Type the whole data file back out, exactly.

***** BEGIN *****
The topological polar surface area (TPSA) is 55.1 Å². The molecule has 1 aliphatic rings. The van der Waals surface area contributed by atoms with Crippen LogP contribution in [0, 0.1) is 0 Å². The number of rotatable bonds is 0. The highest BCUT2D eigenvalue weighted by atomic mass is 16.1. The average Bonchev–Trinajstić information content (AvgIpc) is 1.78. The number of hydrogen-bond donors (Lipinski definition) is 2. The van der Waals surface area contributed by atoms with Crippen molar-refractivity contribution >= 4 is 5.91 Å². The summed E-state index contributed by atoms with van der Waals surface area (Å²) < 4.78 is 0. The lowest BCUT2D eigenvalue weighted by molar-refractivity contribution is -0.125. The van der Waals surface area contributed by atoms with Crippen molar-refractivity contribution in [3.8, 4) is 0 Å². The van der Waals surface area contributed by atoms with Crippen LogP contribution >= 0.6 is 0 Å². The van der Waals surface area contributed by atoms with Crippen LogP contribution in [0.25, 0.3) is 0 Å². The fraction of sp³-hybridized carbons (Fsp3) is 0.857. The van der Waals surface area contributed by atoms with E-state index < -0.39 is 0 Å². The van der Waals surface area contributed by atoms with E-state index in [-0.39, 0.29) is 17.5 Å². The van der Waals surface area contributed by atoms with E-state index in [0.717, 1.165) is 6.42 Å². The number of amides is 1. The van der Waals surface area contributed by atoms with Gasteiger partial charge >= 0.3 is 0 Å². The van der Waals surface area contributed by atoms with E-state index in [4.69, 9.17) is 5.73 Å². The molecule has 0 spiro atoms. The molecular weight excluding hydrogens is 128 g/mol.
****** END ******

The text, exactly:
The topological polar surface area (TPSA) is 55.1 Å². The molecule has 1 aliphatic rings. The van der Waals surface area contributed by atoms with Crippen LogP contribution in [0, 0.1) is 0 Å². The number of rotatable bonds is 0. The highest BCUT2D eigenvalue weighted by atomic mass is 16.1. The average Bonchev–Trinajstić information content (AvgIpc) is 1.78. The number of hydrogen-bond donors (Lipinski definition) is 2. The van der Waals surface area contributed by atoms with Crippen molar-refractivity contribution >= 4 is 5.91 Å². The summed E-state index contributed by atoms with van der Waals surface area (Å²) < 4.78 is 0. The lowest BCUT2D eigenvalue weighted by molar-refractivity contribution is -0.125. The van der Waals surface area contributed by atoms with Crippen molar-refractivity contribution in [3.8, 4) is 0 Å². The van der Waals surface area contributed by atoms with Crippen LogP contribution >= 0.6 is 0 Å². The van der Waals surface area contributed by atoms with Crippen LogP contribution in [0.25, 0.3) is 0 Å². The fraction of sp³-hybridized carbons (Fsp3) is 0.857. The van der Waals surface area contributed by atoms with E-state index < -0.39 is 0 Å². The van der Waals surface area contributed by atoms with E-state index in [-0.39, 0.29) is 17.5 Å². The van der Waals surface area contributed by atoms with E-state index in [0.717, 1.165) is 6.42 Å². The number of amides is 1. The van der Waals surface area contributed by atoms with Gasteiger partial charge >= 0.3 is 0 Å². The van der Waals surface area contributed by atoms with E-state index in [4.69, 9.17) is 5.73 Å². The molecule has 0 spiro atoms. The molecular weight excluding hydrogens is 128 g/mol.